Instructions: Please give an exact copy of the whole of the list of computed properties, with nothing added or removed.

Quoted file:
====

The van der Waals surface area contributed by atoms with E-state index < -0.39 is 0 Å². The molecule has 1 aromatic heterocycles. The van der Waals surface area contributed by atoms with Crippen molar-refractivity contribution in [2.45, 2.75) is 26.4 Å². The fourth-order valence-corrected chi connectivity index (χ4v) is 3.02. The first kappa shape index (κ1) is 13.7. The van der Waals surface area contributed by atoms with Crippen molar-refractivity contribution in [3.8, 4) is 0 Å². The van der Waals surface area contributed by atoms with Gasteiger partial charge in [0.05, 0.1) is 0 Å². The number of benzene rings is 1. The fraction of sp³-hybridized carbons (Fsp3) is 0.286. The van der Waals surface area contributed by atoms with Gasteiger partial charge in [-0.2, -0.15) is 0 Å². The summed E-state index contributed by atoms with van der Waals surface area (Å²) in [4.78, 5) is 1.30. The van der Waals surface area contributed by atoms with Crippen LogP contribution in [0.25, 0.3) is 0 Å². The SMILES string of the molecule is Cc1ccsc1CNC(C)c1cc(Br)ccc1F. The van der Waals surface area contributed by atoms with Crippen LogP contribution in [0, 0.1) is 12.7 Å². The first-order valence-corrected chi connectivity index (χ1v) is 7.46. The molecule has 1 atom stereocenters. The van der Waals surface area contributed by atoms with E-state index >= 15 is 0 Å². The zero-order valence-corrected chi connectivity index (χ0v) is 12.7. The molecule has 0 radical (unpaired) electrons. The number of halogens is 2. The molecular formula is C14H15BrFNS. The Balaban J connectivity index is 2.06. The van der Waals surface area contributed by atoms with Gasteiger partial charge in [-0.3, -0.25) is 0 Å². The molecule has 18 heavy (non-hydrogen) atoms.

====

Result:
The van der Waals surface area contributed by atoms with E-state index < -0.39 is 0 Å². The molecule has 1 aromatic heterocycles. The van der Waals surface area contributed by atoms with Crippen molar-refractivity contribution in [2.45, 2.75) is 26.4 Å². The fourth-order valence-corrected chi connectivity index (χ4v) is 3.02. The first kappa shape index (κ1) is 13.7. The van der Waals surface area contributed by atoms with Crippen molar-refractivity contribution in [3.8, 4) is 0 Å². The van der Waals surface area contributed by atoms with Gasteiger partial charge in [0.05, 0.1) is 0 Å². The number of benzene rings is 1. The fraction of sp³-hybridized carbons (Fsp3) is 0.286. The van der Waals surface area contributed by atoms with Gasteiger partial charge in [-0.2, -0.15) is 0 Å². The summed E-state index contributed by atoms with van der Waals surface area (Å²) in [4.78, 5) is 1.30. The van der Waals surface area contributed by atoms with Crippen LogP contribution in [0.25, 0.3) is 0 Å². The SMILES string of the molecule is Cc1ccsc1CNC(C)c1cc(Br)ccc1F. The van der Waals surface area contributed by atoms with Crippen LogP contribution in [0, 0.1) is 12.7 Å². The first-order valence-corrected chi connectivity index (χ1v) is 7.46. The molecule has 1 atom stereocenters. The van der Waals surface area contributed by atoms with E-state index >= 15 is 0 Å². The zero-order valence-corrected chi connectivity index (χ0v) is 12.7. The molecule has 0 radical (unpaired) electrons. The number of halogens is 2. The molecular formula is C14H15BrFNS. The Balaban J connectivity index is 2.06. The van der Waals surface area contributed by atoms with Gasteiger partial charge in [-0.3, -0.25) is 0 Å². The molecule has 18 heavy (non-hydrogen) atoms.